"We call it chera udye [dig or starve], meaning one must dig the sun-hardened earth with bare hands and then plant the limited seed available. If you fail to do that you will die of hunger," said Evelyn Imbayago, 44, a mother of four.
Every day, on her way to tending a tiny plot of germinating groundnut plants, she walks past a large portion of her land that lies fallow. This year she had no fertilizer and only a small amount of seed; there are no oxen to pull the plough. So, to make what she does have count, she has dug a shallow hole with a hoe for each seed, she told IRIN.
Lack of draught-power and essential inputs are common problems in the drought-prone region, and this year’s growing season promises to be a testing one for most farmers in the area.
Sauros Debwe, 52, who also farms in Mandamabwe, told IRIN that the farmers who had oxen now demanded as much as US$25 to till a single acre (0.4 hectare), which was unaffordable.
"In the past we could pay those who had animals for draught-power in kind, but this time there has not been much in the granaries – we had to depend on grain assistance provided by [donors] to survive. Now there is nothing to spare and exchange for tilling."
Debwe said most farmers could not afford to wait until assistance arrived, and had been digging small planting holes in anticipation of the first rains.
Expect a rough season
This year Imbayago decided to switch from maize, the traditional staple, to groundnuts, which thrive in the sandy soil, even without chemical fertilizers. "I can sell the groundnuts or make peanut butter for sale, then use the money to buy mealie-meal [maize-meal]," she said.
She has not received any assistance this year. "Our traditional donors have not been forthcoming, while government has also failed to assist since the rains started falling. I really don’t know how I will cope."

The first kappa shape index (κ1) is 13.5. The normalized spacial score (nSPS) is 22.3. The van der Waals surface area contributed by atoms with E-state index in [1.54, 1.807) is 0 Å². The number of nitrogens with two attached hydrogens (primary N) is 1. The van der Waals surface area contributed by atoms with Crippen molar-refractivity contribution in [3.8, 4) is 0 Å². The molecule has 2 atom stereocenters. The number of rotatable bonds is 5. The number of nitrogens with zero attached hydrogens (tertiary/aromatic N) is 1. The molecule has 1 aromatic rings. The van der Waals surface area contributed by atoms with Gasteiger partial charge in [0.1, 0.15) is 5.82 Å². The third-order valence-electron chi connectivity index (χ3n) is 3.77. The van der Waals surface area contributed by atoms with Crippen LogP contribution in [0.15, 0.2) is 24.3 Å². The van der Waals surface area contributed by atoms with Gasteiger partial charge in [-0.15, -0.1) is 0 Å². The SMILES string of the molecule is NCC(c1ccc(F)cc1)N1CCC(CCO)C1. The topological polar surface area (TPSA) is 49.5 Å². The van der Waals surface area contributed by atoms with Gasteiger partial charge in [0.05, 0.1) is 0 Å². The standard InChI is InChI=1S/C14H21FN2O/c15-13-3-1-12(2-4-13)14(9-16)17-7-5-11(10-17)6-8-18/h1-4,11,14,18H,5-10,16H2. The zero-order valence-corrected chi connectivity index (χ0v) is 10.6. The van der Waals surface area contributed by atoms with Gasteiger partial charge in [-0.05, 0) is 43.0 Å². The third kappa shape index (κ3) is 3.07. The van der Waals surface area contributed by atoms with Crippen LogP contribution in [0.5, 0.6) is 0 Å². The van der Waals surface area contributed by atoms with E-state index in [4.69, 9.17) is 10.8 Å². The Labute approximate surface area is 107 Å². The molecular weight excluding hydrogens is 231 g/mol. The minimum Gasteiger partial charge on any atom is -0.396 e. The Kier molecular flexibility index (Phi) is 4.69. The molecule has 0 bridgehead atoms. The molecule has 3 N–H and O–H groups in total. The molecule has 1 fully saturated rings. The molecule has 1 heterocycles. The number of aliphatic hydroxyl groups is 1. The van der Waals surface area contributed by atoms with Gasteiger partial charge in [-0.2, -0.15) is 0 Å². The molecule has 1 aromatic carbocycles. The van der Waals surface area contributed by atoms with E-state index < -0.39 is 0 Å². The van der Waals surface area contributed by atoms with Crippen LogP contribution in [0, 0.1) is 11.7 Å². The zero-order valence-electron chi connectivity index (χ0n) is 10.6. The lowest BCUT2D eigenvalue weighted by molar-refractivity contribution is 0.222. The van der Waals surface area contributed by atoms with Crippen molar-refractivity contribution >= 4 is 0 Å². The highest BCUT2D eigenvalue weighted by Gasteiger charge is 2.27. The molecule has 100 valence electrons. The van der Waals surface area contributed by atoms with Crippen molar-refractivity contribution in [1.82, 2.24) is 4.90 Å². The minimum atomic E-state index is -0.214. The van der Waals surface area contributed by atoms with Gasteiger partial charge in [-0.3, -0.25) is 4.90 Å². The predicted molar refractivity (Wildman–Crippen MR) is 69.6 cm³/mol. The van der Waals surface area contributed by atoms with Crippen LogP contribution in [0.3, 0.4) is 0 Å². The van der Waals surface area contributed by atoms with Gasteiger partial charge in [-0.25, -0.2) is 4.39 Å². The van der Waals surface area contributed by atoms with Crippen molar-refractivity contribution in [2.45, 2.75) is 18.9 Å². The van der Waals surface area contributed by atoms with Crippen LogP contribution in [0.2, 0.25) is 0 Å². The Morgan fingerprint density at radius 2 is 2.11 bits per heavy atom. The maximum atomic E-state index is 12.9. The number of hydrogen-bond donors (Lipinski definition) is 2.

Last season, when most subsistence farmers struggled to feed their families and aid agencies had to step in with food assistance, she received support from Care International, a humanitarian aid organization working to enhance food security and alleviate poverty in the area. The seeds and fertilizer they gave her got her and her family through the year.
After months of procrastination, the Zimbabwe government announced a new input subsidy scheme in November. According to the state-run Herald newspaper, the initiative would make seed available at a highly reduced price of US$1 per kilogram of maize or sorghum seed, and US$7 for a 50kg bag of fertilizer through the Grain Marketing Board (GMB), a parastatal monopoly.
"We don’t know whether that will help," said Kainos Muponda, the Mandamabwe village head. "Not many of us have that kind of money. Moreover, one has to travel to Masvingo town, where the GMB depot is, incurring additional costs in fares and carriage."
The UN Office for the Coordination of Humanitarian Affairs (OCHA) has estimated that some 1.9 million Zimbabweans will need food assistance during the peak hunger season from January to March 2010.
OCHA launched an international appeal on 7 December 2009 for US$378 million to buy food and medicines, and bolster health, education and sanitation in the economically crippled country.